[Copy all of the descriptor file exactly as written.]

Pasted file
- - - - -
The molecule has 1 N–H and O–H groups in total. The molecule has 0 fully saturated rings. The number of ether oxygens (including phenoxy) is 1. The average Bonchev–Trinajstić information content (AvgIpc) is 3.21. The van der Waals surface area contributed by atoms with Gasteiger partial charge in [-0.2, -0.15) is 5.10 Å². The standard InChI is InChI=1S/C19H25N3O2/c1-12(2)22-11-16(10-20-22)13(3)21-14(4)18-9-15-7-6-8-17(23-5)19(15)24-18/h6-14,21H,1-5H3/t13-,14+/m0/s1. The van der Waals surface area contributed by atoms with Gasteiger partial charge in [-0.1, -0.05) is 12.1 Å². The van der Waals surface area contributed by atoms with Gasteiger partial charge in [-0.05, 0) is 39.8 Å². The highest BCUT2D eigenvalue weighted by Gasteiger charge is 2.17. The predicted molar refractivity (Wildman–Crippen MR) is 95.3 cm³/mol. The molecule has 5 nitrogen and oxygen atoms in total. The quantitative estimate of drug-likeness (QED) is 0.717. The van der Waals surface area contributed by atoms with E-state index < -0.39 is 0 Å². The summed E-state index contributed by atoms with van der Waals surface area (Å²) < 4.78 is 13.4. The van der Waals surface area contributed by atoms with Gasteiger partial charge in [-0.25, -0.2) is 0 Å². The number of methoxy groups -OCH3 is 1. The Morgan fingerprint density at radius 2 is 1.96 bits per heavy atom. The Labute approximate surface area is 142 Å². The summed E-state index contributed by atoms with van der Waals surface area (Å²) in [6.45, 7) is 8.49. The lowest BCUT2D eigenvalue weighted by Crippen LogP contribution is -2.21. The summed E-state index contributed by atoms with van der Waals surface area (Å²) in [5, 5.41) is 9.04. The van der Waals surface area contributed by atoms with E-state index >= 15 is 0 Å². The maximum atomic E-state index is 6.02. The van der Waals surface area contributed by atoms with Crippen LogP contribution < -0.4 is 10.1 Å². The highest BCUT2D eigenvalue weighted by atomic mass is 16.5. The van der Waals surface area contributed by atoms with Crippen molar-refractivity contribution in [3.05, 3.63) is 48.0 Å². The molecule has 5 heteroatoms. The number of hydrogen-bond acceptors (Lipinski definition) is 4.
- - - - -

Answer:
The molecule has 1 N–H and O–H groups in total. The molecule has 0 fully saturated rings. The number of ether oxygens (including phenoxy) is 1. The average Bonchev–Trinajstić information content (AvgIpc) is 3.21. The van der Waals surface area contributed by atoms with Gasteiger partial charge in [-0.2, -0.15) is 5.10 Å². The standard InChI is InChI=1S/C19H25N3O2/c1-12(2)22-11-16(10-20-22)13(3)21-14(4)18-9-15-7-6-8-17(23-5)19(15)24-18/h6-14,21H,1-5H3/t13-,14+/m0/s1. The van der Waals surface area contributed by atoms with Gasteiger partial charge in [-0.1, -0.05) is 12.1 Å². The van der Waals surface area contributed by atoms with Gasteiger partial charge in [-0.05, 0) is 39.8 Å². The highest BCUT2D eigenvalue weighted by Gasteiger charge is 2.17. The predicted molar refractivity (Wildman–Crippen MR) is 95.3 cm³/mol. The molecule has 5 nitrogen and oxygen atoms in total. The quantitative estimate of drug-likeness (QED) is 0.717. The van der Waals surface area contributed by atoms with E-state index < -0.39 is 0 Å². The summed E-state index contributed by atoms with van der Waals surface area (Å²) < 4.78 is 13.4. The van der Waals surface area contributed by atoms with Gasteiger partial charge in [-0.25, -0.2) is 0 Å². The number of methoxy groups -OCH3 is 1. The Morgan fingerprint density at radius 2 is 1.96 bits per heavy atom. The Labute approximate surface area is 142 Å². The summed E-state index contributed by atoms with van der Waals surface area (Å²) in [6.45, 7) is 8.49. The lowest BCUT2D eigenvalue weighted by Crippen LogP contribution is -2.21. The summed E-state index contributed by atoms with van der Waals surface area (Å²) in [5, 5.41) is 9.04. The van der Waals surface area contributed by atoms with E-state index >= 15 is 0 Å². The maximum atomic E-state index is 6.02. The van der Waals surface area contributed by atoms with Crippen LogP contribution < -0.4 is 10.1 Å². The highest BCUT2D eigenvalue weighted by atomic mass is 16.5. The van der Waals surface area contributed by atoms with Crippen molar-refractivity contribution in [3.05, 3.63) is 48.0 Å². The molecule has 5 heteroatoms. The number of hydrogen-bond acceptors (Lipinski definition) is 4.